By Farah Stockman
Massachusetts Senator John Kerry hopes to travel to Sudan before the high-stakes referendum on independence slated for January 9, according to actor and Sudan activist George Clooney, who had an hour-long conversation with Kerry this week.
"Senator Kerry has been very much involved and is very proud of how much he has been involved," Clooney told reporters Tuesday night at the Council on Foreign Relations. "He wants to go before the referendum and takes as many senators as he can."
Kerry's spokesman Frederick Jones could not confirm an upcoming trip, but said: "Of course Senator Kerry is very concerned about the situation on the ground and he'd like to do whatever he can to make sure the referendum is conducted fairly and peacefully,"
Clooney said Congressional support is key to ensuring that Sudan -- a country that has suffered from decades of war between the mostly Muslim and Arab north and the mostly African and non-Muslim south -- does not fall back into civil war. He said Congress was instrumental in getting an historic peace agreement in 2005, and holds the key now to making sure that Sudanese president Omar al-Bashir does not resume a war with the south if southerners vote to become an independent state.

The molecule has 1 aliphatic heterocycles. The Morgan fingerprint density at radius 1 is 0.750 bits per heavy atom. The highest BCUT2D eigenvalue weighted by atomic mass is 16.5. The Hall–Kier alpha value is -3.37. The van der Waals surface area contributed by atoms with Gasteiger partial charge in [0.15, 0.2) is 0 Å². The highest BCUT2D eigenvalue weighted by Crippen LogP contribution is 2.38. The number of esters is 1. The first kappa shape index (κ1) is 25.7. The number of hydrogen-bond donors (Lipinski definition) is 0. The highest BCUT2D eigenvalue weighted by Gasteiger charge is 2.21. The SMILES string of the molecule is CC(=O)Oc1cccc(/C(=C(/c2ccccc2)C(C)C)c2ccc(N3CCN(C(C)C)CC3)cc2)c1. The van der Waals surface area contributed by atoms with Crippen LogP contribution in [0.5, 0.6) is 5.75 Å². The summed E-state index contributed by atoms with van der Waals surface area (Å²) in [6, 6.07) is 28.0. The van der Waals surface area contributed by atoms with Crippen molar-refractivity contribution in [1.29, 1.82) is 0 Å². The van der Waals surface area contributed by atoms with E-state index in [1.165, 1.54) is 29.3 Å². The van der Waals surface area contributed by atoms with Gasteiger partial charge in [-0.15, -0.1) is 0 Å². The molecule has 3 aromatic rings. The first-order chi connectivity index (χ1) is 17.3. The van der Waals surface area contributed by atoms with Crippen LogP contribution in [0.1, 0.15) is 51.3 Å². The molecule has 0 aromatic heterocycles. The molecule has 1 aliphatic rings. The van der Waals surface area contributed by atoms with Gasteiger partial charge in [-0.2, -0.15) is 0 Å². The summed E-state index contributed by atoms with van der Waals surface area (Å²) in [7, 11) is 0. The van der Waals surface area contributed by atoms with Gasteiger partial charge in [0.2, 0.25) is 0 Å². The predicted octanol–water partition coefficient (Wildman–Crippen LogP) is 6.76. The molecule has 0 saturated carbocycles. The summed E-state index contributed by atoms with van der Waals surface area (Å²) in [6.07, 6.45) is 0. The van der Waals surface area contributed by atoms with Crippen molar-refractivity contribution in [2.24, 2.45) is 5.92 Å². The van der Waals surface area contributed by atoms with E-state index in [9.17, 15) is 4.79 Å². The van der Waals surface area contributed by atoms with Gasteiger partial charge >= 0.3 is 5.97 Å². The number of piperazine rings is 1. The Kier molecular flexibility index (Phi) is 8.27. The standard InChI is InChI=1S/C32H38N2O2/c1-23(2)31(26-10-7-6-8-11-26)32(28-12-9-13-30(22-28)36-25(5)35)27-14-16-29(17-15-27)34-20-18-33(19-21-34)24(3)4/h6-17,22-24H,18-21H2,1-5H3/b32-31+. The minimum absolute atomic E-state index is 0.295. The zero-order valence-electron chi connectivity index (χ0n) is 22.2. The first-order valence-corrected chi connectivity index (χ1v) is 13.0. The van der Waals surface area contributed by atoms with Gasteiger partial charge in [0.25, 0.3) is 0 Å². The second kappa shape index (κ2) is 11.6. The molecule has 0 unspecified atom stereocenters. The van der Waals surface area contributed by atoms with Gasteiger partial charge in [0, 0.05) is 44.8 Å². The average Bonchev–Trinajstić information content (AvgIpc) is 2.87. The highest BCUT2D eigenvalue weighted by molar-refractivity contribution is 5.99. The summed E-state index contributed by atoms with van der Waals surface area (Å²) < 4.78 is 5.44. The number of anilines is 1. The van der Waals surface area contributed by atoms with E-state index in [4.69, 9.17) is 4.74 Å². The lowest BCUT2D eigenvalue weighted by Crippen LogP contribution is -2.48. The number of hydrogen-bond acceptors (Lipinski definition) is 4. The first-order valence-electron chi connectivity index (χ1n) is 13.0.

Clooney, who just returned from a trip to Sudan with John Prendergast, co-founder of the Enough Project, is in Washington this week to lobby for greater involvement. On Tuesday, the pair met President Obama at the White House, several members of Congress and spoke at the Council on Foreign Relations.
Prendergast, who has previously been critical of the Obama administration's level of engagement on Sudan, said Obama impressed him with his detailed understanding of the conflict. He said he supports the administration's bid to offer incentives to Bashir to convince him that a resumption of war is not in his interest.
"Bashir doesn't want to be the guy that lost the south and got nothing out of it," Prendergast said.
The pair said that Obama talked to them about the punishments that he would be willing to use if Sudan chooses the path of war, but that the president said those should not be spoken about in public.